"At the risk of being obvious, Prongs, this isn’t Hogwarts."
"But it is a magical adventure," Peter put in. James and Sirius both looked at him, and he flushed, but went on. "Why can’t there be a path that can tell if we’re tired or fresh?"
"And as it’s my life we’re playing for," Remus said, swallowing his sausage, "I say we follow the directions exactly."
"It may be your life, but it’s my paws doing the walking!" Sirius held up his hands, which were starting to look rather battered. "And my legs, two of which, let me remind you, are not used to carrying my weight for this long! And this after I’d already had a full day out trainingâ€”"
"You can stay behind if you like, Padfoot," said James, taking a slurp of tea. "Hold down the fort here. Wait to hear how it all comes out."
"Like hell I will," Sirius shot back. "Marauders together, Marauders forever. Even if I do think you’re all Fwoopers."
"Go on, Moony," Peter urged. "What do we do once we’re on the path?"
"Follow it through the fog until we find a pass marked with a stone that looks like a church steeple. Through that we should be able to see an oxbow lake. You three have to stay behind there like you did here, until I call you." Remus held up a small object. "With this."
"Wow," said James, examining the carved horn Remus was holding up. "Is that meant to look like a lion?"
"I think so. It might even be enchanted to sound like one, but I haven’t tried it."
"Give it a go, then," said Sirius, draining his mug and cleaning it out with a casual flick of his wand. "Let’s hear what we’re supposed to come running to."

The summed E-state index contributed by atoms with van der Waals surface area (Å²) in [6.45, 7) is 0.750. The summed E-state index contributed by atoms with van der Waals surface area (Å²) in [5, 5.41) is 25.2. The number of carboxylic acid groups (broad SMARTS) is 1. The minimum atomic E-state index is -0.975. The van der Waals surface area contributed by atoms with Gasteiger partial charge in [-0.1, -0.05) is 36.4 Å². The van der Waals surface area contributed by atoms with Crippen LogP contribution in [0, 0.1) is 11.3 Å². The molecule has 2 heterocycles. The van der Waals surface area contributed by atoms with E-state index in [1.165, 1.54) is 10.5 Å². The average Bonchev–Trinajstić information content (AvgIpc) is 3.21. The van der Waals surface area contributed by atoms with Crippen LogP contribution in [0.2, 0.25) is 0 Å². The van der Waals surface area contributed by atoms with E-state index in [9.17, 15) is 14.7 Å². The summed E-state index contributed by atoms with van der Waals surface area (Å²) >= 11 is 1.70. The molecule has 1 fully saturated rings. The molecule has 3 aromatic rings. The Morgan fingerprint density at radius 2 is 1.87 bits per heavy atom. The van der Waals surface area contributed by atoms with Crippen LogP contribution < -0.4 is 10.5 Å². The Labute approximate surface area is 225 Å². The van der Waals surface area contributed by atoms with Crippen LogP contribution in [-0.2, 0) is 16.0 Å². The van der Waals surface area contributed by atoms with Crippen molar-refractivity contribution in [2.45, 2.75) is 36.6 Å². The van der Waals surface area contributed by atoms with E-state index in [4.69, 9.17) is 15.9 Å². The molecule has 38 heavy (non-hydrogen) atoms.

Remus looked tempted, but shook his head. "I think this is another one of those things that should only happen when it happens. No practice."
"We won’t have to wonder very much," Peter added. "It’ll be the loudest noise we hear. So when you blow the horn, then we have to come?"
"As fast as you can, she said, because we have to chase the witch down and catch her without hurting her if we want her help." Remus looked around at his friends. "She seemed to think you were funny for some reason, Wormtail, but she approves of us as possible witch-catchers. Apparently the only way it’s ever been done is with a group like oursâ€”and these are her words, not mineâ€”â€˜wise and clever, brave and true, for the one you seek values them all.’"
"Sounds like she’d be a tough case for Sorting," said James. "Speaking of which..." He dipped his hand into the holdall and came up with a rather battered black object. "Does anyone have even an inkling why Dumbledore thought this would be useful?" Three shaking heads greeted him. "Thought not. And he’ll probably take it out of our hides if we lose it. Oh well." He tucked it away again. "Maybe we’ll find out when we get there. So what happens after we catch up to this witch of yours, Moony?"
"She’s not mine," Remus protested automatically. "And I don’t know. I assume she heals me, and we thank her and go home. Or she says she can’t help me, and we thank her and go home anyway."
"And you die," Peter said quietly.
Remus flinched. "I was trying not to think of that part," he said. "But yes. If she can’t or won’t help me..." He looked up at the sky, where the moon was still visible in the early morning blue. "Six days. Five, if this takes as long as I think it will. Not quite the life I’d hoped for."
"Which is why it won’t happen," James said, clapping Remus gently on the shoulder with his free hand. "We’ll find this witch and chase her downâ€”four legs are faster than two, she won’t get away from usâ€”and get her to fix you up, and then it’s back off home to keep on fighting old Moldymort."